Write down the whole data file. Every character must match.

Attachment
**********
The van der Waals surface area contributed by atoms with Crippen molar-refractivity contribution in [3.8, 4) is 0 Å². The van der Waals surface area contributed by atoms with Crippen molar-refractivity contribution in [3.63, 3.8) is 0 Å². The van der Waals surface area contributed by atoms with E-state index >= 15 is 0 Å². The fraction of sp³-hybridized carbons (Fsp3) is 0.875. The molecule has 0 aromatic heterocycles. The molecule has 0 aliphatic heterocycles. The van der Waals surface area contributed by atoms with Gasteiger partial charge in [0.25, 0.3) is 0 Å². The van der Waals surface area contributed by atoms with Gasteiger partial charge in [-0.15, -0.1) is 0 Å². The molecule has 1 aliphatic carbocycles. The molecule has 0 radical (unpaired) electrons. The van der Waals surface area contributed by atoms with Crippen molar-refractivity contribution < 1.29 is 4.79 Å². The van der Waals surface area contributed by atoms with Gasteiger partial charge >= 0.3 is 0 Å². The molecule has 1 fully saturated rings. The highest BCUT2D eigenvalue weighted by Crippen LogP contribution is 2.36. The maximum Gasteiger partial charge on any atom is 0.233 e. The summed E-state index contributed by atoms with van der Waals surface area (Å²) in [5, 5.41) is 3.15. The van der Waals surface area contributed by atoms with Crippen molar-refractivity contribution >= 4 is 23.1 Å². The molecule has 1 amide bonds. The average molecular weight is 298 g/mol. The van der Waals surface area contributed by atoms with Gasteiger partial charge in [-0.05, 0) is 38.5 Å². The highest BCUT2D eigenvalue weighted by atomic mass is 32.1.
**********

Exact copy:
The van der Waals surface area contributed by atoms with Crippen molar-refractivity contribution in [3.8, 4) is 0 Å². The van der Waals surface area contributed by atoms with Crippen molar-refractivity contribution in [3.63, 3.8) is 0 Å². The van der Waals surface area contributed by atoms with E-state index >= 15 is 0 Å². The fraction of sp³-hybridized carbons (Fsp3) is 0.875. The molecule has 0 aromatic heterocycles. The molecule has 0 aliphatic heterocycles. The van der Waals surface area contributed by atoms with Gasteiger partial charge in [0.25, 0.3) is 0 Å². The van der Waals surface area contributed by atoms with Gasteiger partial charge in [-0.15, -0.1) is 0 Å². The molecule has 1 aliphatic carbocycles. The molecule has 0 radical (unpaired) electrons. The van der Waals surface area contributed by atoms with Crippen molar-refractivity contribution < 1.29 is 4.79 Å². The van der Waals surface area contributed by atoms with Gasteiger partial charge >= 0.3 is 0 Å². The molecule has 1 fully saturated rings. The highest BCUT2D eigenvalue weighted by Crippen LogP contribution is 2.36. The maximum Gasteiger partial charge on any atom is 0.233 e. The summed E-state index contributed by atoms with van der Waals surface area (Å²) in [5, 5.41) is 3.15. The van der Waals surface area contributed by atoms with Crippen molar-refractivity contribution >= 4 is 23.1 Å². The molecule has 1 amide bonds. The average molecular weight is 298 g/mol. The van der Waals surface area contributed by atoms with Gasteiger partial charge in [-0.05, 0) is 38.5 Å². The highest BCUT2D eigenvalue weighted by atomic mass is 32.1.